NASA has announced its new mission to put a small asteroid in orbit around the moon by 2025 - and it could help plans to explore Mars.
A little over two years ago, NASA raised the possibility of putting an asteroid in orbit around the moon. Now the space agency has announced it's launching a mission to do just that. On Dec 2020, scientists will send an unmanned, solar-powered rocket into space with a single task - snatch a 13-foot boulder from a nearby space rock and drag it into orbit around our moon. What's more, the mission isn't just to prove we can do it - it could prove invaluable for training astronauts on upcoming missions to Mars.
"It really gives us an opportunity to demonstrate capabilities we're going to need for future human missions beyond low-Earth orbit and then ultimately, to Mars," NASA associate administrator Robert Lightfoot told reporters. In a later statement, he added that "the option to retrieve a boulder from an asteroid will have a direct impact on planning for future human missions to deep space and begin a new era of spaceflight."
Now if you read our original 2013 story you may have noticed NASA was literally considering catching an asteroid in a bag and carting it to the moon. Sadly, that awesome plan won't be happening - the unmanned craft will grab a boulder with robotic arms instead. The new plan is estimated to be $100 million greater than the last - since bags are cheaper than robot arms - but the was ultimately chosen so NASA could test technologies essential for future planetary missions. Grabbing technologies and "soft landings", as Lightfoot put it, apparently can't be conducted using a giant sack.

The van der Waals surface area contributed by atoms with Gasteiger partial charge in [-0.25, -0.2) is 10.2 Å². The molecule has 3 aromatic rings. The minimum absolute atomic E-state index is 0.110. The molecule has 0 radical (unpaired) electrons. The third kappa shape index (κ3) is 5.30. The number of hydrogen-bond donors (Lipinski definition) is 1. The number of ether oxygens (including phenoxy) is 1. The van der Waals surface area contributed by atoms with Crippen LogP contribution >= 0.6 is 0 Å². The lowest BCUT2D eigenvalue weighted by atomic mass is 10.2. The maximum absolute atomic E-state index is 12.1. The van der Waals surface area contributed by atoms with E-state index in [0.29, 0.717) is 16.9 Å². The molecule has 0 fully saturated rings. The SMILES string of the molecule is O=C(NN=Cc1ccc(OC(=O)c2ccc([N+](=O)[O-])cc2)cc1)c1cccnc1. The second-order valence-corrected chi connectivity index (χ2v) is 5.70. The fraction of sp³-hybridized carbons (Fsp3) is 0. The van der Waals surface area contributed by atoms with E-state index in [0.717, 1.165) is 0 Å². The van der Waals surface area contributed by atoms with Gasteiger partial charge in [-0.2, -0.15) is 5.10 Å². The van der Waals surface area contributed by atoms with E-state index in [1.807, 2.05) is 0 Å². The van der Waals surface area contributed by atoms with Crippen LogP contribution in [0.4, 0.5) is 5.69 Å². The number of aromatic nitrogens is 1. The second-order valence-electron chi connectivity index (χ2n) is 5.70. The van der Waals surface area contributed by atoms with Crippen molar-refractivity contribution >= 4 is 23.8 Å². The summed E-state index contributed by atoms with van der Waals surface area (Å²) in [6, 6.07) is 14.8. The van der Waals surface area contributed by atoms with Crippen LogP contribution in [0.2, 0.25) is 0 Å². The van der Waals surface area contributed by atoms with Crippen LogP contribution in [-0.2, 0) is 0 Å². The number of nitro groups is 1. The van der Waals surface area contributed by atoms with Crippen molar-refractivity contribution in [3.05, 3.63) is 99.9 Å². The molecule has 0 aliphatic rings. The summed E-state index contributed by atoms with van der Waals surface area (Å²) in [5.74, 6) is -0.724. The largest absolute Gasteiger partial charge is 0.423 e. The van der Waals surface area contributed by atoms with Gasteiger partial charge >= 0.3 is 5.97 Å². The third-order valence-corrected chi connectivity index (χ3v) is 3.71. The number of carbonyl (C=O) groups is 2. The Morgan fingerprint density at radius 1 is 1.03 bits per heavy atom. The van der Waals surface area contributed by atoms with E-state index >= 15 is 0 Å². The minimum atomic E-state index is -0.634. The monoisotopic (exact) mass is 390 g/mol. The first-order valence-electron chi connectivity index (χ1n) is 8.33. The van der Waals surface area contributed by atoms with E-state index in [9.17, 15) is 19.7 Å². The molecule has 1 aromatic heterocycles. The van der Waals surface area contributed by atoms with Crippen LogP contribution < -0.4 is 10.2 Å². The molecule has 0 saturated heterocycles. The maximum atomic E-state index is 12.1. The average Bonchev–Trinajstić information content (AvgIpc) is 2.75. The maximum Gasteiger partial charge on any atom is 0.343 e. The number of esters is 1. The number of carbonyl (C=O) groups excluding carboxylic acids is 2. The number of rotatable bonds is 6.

Once the asteroid is in orbit around the moon, astronauts will fly to it for a secondary 2025 mission to document it and walk across its surface. Presumably that won't take long with a 13-foot boulder, and might look ridiculous with two astronauts standing on it at once. All the same, it could represent one of the biggest steps in space travel since the moon landing. The mission is projected to cost $1.25 billion plus the not-insignificant expense of actually sending a rocket into space.
Source: Fox News.